"We found that when we confused the bees' environment by modifying the gases present in the atmosphere, they spent more time foraging and would bring back less food, which would affect their colonies," said Fuentes. "It's similar to being asked to get a cup of coffee at the nearest cafeteria while you are blindfolded. It will be hard to locate the coffee shop without using visual cues. The same could happen to insect pollinators while foraging for food in polluted air masses."

Because the concentration of scents changes drastically in air polluted environments, this could impact important interactions between plants and insects.

"There are two types of pollinators, generalists and specialists," said Fuentes. "Generalists can detect a mixture of scents, while specialists can only detect one type of scent. This means that as certain scents decrease their travel distance and life span, specialists and generalists may both have trouble finding food."

Declines in the pollination of wild plants may lead to increases in the population of plants that do not rely on pollinators, and pollinator declines would lead to decreases in crop yields, Fuentes noted.

These findings highlight that air pollution is one of many factors influencing the decline of the bee population.

According to the U.S. Department of Agriculture, managed honeybee populations in the U.S. have declined between 25 and 45 percent per year since 2010, including a 44 percent decline from 2015 to 2016.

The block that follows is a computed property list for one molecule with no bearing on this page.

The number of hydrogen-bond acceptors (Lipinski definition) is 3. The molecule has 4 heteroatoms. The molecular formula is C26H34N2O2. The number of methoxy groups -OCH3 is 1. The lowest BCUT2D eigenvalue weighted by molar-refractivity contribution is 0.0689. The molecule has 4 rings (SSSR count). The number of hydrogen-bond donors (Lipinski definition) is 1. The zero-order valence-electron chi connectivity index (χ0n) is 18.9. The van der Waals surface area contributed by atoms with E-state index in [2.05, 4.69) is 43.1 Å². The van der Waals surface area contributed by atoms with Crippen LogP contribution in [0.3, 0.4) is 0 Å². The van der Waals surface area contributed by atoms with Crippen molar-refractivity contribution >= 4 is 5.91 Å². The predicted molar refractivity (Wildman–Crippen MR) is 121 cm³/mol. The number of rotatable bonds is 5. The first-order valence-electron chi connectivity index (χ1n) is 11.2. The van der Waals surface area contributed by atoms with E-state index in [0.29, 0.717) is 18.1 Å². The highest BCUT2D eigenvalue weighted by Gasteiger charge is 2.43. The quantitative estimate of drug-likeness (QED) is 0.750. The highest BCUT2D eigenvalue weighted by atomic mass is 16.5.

"Honeybees and other pollinators are in trouble almost everywhere, and they pay us a lot of services through their pollination," said Fuentes. "The more we can understand about what factors are affecting their decline in numbers, the more equipped we will be to intervene if needed."

https://www.sciencedaily.com/releases/2016/07/160706131924.htm#.V3552piPfyg.facebook

Picnic With The Bees

Today, June 23, 2016:

Picnic With The Bees

11:00 AM - 12:00 PM
Thu, Jun 23, 2016
Grant Park, Los Angeles 
(Across from City Hall) 

There are over 30 media events across the country. Today there's a brief press conference inviting media and beekepers to make statements regarding pesticides affecting them. What we are seeing and what we are experiencing. Each speaker given a statement. No podium.  1-4 minutes.  The main goal is to get the EPA and test and ban pesticides that kill bees. (Environment California)

(NOTE: We just received this info and this is all the info we have on this event. Thank you!) 

 

Is Your Hive Ready For Winter?

Is Your Hive Ready For Winter? Read & Sign up for the Brushy Mountain Bee Farm E-Newsletter: http://conta.cc/1NqqbLb
We had a busy month in September. 

Our folks at Ruhl Bee in Oregon worked their tails off to move from Gladstone, OR to Wilsonville, OR. It is only about a 15-20 minute drive but a move is a move no matter how far. They then came east and then we went west for training an
At the end of September the Bee Informed Partnership (BIP) released the results of the 2014-2015 Management Survey. First, if you don't know who BIP is, you should! In short, it is a group funded by grants which collects data  from beekeepers to determine colony loss and what management techniques they are using.

It is important to note that correlation does not equal causation. This is a fancy way of saying that just because people lost 37.5% fewer colonies when they used Oxalic Acid as a varroa treatment compared to those that didn't use anything at all, does not mean that Oxalic Acid is the reason for the better result.